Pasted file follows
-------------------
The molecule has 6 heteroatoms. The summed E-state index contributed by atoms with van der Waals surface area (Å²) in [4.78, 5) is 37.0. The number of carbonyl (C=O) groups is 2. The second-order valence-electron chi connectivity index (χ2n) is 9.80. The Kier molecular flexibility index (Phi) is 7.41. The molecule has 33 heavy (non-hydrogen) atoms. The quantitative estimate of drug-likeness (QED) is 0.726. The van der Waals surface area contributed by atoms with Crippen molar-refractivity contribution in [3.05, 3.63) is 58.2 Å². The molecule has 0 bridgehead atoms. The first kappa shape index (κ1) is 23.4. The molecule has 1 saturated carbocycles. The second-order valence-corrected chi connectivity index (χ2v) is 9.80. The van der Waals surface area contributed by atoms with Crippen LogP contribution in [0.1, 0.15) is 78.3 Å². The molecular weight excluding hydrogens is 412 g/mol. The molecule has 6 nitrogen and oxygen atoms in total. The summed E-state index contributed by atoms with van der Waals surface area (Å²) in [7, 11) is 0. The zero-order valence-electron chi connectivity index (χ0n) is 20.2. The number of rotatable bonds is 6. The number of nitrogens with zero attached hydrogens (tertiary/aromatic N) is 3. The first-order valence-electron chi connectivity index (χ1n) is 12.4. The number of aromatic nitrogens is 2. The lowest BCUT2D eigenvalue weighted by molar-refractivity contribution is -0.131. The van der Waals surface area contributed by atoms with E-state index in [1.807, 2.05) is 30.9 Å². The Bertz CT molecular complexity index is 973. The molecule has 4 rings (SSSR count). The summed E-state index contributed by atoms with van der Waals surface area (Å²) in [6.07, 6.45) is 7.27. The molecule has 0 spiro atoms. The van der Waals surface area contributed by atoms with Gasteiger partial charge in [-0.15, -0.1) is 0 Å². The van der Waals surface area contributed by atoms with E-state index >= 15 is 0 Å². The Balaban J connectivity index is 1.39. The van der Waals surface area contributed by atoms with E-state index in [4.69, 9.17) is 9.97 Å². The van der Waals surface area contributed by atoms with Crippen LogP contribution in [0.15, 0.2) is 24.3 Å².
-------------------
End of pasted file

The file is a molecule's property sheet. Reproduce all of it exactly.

The molecule has 6 heteroatoms. The summed E-state index contributed by atoms with van der Waals surface area (Å²) in [4.78, 5) is 37.0. The number of carbonyl (C=O) groups is 2. The second-order valence-electron chi connectivity index (χ2n) is 9.80. The Kier molecular flexibility index (Phi) is 7.41. The molecule has 33 heavy (non-hydrogen) atoms. The quantitative estimate of drug-likeness (QED) is 0.726. The van der Waals surface area contributed by atoms with Crippen molar-refractivity contribution in [3.05, 3.63) is 58.2 Å². The molecule has 0 bridgehead atoms. The first kappa shape index (κ1) is 23.4. The molecule has 1 saturated carbocycles. The second-order valence-corrected chi connectivity index (χ2v) is 9.80. The van der Waals surface area contributed by atoms with Crippen LogP contribution in [0.1, 0.15) is 78.3 Å². The molecular weight excluding hydrogens is 412 g/mol. The molecule has 6 nitrogen and oxygen atoms in total. The summed E-state index contributed by atoms with van der Waals surface area (Å²) in [7, 11) is 0. The zero-order valence-electron chi connectivity index (χ0n) is 20.2. The number of rotatable bonds is 6. The number of nitrogens with zero attached hydrogens (tertiary/aromatic N) is 3. The first-order valence-electron chi connectivity index (χ1n) is 12.4. The number of aromatic nitrogens is 2. The lowest BCUT2D eigenvalue weighted by molar-refractivity contribution is -0.131. The van der Waals surface area contributed by atoms with E-state index in [1.807, 2.05) is 30.9 Å². The Bertz CT molecular complexity index is 973. The molecule has 4 rings (SSSR count). The summed E-state index contributed by atoms with van der Waals surface area (Å²) in [6.07, 6.45) is 7.27. The molecule has 0 spiro atoms. The van der Waals surface area contributed by atoms with Gasteiger partial charge in [-0.15, -0.1) is 0 Å². The van der Waals surface area contributed by atoms with E-state index >= 15 is 0 Å². The Balaban J connectivity index is 1.39. The van der Waals surface area contributed by atoms with E-state index in [4.69, 9.17) is 9.97 Å². The van der Waals surface area contributed by atoms with Crippen LogP contribution in [0.15, 0.2) is 24.3 Å².